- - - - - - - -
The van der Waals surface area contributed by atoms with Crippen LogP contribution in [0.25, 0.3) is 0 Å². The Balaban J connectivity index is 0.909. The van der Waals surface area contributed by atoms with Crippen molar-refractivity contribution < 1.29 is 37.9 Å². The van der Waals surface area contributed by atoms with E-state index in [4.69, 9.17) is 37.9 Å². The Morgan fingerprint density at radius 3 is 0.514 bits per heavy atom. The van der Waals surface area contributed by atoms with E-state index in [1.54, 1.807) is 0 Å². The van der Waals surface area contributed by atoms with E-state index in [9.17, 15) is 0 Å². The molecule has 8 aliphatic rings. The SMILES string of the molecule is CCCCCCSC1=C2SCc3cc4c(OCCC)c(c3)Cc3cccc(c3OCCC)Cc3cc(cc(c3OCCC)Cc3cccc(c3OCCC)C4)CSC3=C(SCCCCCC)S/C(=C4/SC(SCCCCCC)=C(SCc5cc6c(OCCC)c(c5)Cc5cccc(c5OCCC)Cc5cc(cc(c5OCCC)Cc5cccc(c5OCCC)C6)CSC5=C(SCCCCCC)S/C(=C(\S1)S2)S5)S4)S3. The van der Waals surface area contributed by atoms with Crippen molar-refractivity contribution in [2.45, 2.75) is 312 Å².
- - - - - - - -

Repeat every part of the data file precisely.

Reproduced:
The van der Waals surface area contributed by atoms with Crippen LogP contribution in [0.25, 0.3) is 0 Å². The Balaban J connectivity index is 0.909. The van der Waals surface area contributed by atoms with Crippen molar-refractivity contribution < 1.29 is 37.9 Å². The van der Waals surface area contributed by atoms with E-state index in [4.69, 9.17) is 37.9 Å². The Morgan fingerprint density at radius 3 is 0.514 bits per heavy atom. The van der Waals surface area contributed by atoms with E-state index in [1.54, 1.807) is 0 Å². The van der Waals surface area contributed by atoms with E-state index in [9.17, 15) is 0 Å². The molecule has 8 aliphatic rings. The SMILES string of the molecule is CCCCCCSC1=C2SCc3cc4c(OCCC)c(c3)Cc3cccc(c3OCCC)Cc3cc(cc(c3OCCC)Cc3cccc(c3OCCC)C4)CSC3=C(SCCCCCC)S/C(=C4/SC(SCCCCCC)=C(SCc5cc6c(OCCC)c(c5)Cc5cccc(c5OCCC)Cc5cc(cc(c5OCCC)Cc5cccc(c5OCCC)C6)CSC5=C(SCCCCCC)S/C(=C(\S1)S2)S5)S4)S3. The van der Waals surface area contributed by atoms with Crippen molar-refractivity contribution in [2.45, 2.75) is 312 Å².